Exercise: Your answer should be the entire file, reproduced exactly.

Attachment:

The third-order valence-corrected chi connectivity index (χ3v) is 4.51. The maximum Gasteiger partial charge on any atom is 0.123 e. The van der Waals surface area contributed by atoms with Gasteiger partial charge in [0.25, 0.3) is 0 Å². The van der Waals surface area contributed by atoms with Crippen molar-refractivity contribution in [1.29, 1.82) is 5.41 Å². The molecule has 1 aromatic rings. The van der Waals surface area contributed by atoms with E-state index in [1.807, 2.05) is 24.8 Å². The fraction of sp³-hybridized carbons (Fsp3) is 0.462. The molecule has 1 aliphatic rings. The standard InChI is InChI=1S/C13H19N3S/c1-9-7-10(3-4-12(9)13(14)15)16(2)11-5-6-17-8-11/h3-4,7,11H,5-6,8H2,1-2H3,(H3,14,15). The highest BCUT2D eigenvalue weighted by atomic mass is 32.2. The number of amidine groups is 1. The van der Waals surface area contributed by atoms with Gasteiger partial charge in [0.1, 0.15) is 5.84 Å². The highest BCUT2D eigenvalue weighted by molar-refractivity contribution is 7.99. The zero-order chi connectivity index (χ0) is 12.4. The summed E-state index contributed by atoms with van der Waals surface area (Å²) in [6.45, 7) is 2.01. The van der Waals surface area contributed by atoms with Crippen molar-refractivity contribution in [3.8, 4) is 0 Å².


The third-order valence-corrected chi connectivity index (χ3v) is 4.51. The maximum Gasteiger partial charge on any atom is 0.123 e. The van der Waals surface area contributed by atoms with Gasteiger partial charge in [0.25, 0.3) is 0 Å². The van der Waals surface area contributed by atoms with Crippen molar-refractivity contribution in [1.29, 1.82) is 5.41 Å². The molecule has 1 aromatic rings. The van der Waals surface area contributed by atoms with E-state index in [1.807, 2.05) is 24.8 Å². The fraction of sp³-hybridized carbons (Fsp3) is 0.462. The molecule has 1 aliphatic rings. The standard InChI is InChI=1S/C13H19N3S/c1-9-7-10(3-4-12(9)13(14)15)16(2)11-5-6-17-8-11/h3-4,7,11H,5-6,8H2,1-2H3,(H3,14,15). The highest BCUT2D eigenvalue weighted by atomic mass is 32.2. The number of amidine groups is 1. The van der Waals surface area contributed by atoms with Gasteiger partial charge in [0.1, 0.15) is 5.84 Å². The highest BCUT2D eigenvalue weighted by molar-refractivity contribution is 7.99. The zero-order chi connectivity index (χ0) is 12.4. The summed E-state index contributed by atoms with van der Waals surface area (Å²) in [6.45, 7) is 2.01. The van der Waals surface area contributed by atoms with Crippen molar-refractivity contribution in [3.8, 4) is 0 Å².